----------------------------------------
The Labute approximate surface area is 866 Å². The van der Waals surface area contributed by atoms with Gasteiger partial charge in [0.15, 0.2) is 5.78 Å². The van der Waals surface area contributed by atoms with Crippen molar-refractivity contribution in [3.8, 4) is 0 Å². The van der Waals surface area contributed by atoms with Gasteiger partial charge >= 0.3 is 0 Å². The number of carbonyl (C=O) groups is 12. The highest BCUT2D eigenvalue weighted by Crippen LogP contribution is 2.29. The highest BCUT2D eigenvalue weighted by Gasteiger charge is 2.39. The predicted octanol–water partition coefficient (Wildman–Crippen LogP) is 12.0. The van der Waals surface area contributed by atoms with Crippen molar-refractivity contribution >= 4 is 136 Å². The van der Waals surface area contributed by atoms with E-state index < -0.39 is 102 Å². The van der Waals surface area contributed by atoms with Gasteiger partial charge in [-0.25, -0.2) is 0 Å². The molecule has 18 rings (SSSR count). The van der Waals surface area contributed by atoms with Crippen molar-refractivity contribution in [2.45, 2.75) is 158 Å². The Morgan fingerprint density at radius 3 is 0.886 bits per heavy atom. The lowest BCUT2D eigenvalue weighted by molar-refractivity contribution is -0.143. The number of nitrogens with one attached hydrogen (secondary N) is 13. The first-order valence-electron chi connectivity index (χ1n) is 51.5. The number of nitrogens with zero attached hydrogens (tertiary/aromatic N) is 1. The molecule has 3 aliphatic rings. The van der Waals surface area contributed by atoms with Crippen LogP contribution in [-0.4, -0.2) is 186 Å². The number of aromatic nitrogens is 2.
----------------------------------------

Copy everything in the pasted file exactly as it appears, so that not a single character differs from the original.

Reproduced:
The Labute approximate surface area is 866 Å². The van der Waals surface area contributed by atoms with Gasteiger partial charge in [0.15, 0.2) is 5.78 Å². The van der Waals surface area contributed by atoms with Crippen molar-refractivity contribution in [3.8, 4) is 0 Å². The van der Waals surface area contributed by atoms with Gasteiger partial charge >= 0.3 is 0 Å². The number of carbonyl (C=O) groups is 12. The highest BCUT2D eigenvalue weighted by Crippen LogP contribution is 2.29. The highest BCUT2D eigenvalue weighted by Gasteiger charge is 2.39. The predicted octanol–water partition coefficient (Wildman–Crippen LogP) is 12.0. The van der Waals surface area contributed by atoms with Crippen molar-refractivity contribution >= 4 is 136 Å². The van der Waals surface area contributed by atoms with E-state index < -0.39 is 102 Å². The van der Waals surface area contributed by atoms with Gasteiger partial charge in [-0.25, -0.2) is 0 Å². The molecule has 18 rings (SSSR count). The van der Waals surface area contributed by atoms with Crippen molar-refractivity contribution in [2.45, 2.75) is 158 Å². The Morgan fingerprint density at radius 3 is 0.886 bits per heavy atom. The lowest BCUT2D eigenvalue weighted by molar-refractivity contribution is -0.143. The number of nitrogens with one attached hydrogen (secondary N) is 13. The first-order valence-electron chi connectivity index (χ1n) is 51.5. The number of nitrogens with zero attached hydrogens (tertiary/aromatic N) is 1. The molecule has 3 aliphatic rings. The van der Waals surface area contributed by atoms with Crippen LogP contribution in [-0.4, -0.2) is 186 Å². The number of aromatic nitrogens is 2.